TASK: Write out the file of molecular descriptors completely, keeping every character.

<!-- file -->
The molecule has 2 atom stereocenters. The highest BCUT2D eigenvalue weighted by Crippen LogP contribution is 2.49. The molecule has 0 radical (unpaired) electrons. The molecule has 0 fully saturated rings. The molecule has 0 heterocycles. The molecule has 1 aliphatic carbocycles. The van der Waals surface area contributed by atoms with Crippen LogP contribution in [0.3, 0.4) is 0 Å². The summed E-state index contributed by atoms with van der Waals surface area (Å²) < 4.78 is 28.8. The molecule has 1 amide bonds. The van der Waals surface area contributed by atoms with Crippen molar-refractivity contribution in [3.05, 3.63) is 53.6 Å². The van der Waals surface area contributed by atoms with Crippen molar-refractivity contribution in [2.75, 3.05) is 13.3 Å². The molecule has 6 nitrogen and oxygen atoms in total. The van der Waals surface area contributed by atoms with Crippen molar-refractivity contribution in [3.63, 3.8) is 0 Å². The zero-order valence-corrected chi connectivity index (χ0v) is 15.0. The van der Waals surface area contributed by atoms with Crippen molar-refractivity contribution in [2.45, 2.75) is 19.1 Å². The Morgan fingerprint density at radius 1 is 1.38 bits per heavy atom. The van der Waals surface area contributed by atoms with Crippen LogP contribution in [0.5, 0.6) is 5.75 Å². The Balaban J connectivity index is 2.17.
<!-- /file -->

The molecule has 2 atom stereocenters. The highest BCUT2D eigenvalue weighted by Crippen LogP contribution is 2.49. The molecule has 0 radical (unpaired) electrons. The molecule has 0 fully saturated rings. The molecule has 0 heterocycles. The molecule has 1 aliphatic carbocycles. The van der Waals surface area contributed by atoms with Crippen LogP contribution in [0.3, 0.4) is 0 Å². The summed E-state index contributed by atoms with van der Waals surface area (Å²) < 4.78 is 28.8. The molecule has 1 amide bonds. The van der Waals surface area contributed by atoms with Crippen molar-refractivity contribution in [3.05, 3.63) is 53.6 Å². The van der Waals surface area contributed by atoms with Crippen molar-refractivity contribution in [2.75, 3.05) is 13.3 Å². The molecule has 6 nitrogen and oxygen atoms in total. The van der Waals surface area contributed by atoms with Crippen molar-refractivity contribution in [3.63, 3.8) is 0 Å². The zero-order valence-corrected chi connectivity index (χ0v) is 15.0. The van der Waals surface area contributed by atoms with Crippen molar-refractivity contribution in [2.45, 2.75) is 19.1 Å². The Morgan fingerprint density at radius 1 is 1.38 bits per heavy atom. The van der Waals surface area contributed by atoms with Crippen LogP contribution in [0.5, 0.6) is 5.75 Å². The Balaban J connectivity index is 2.17.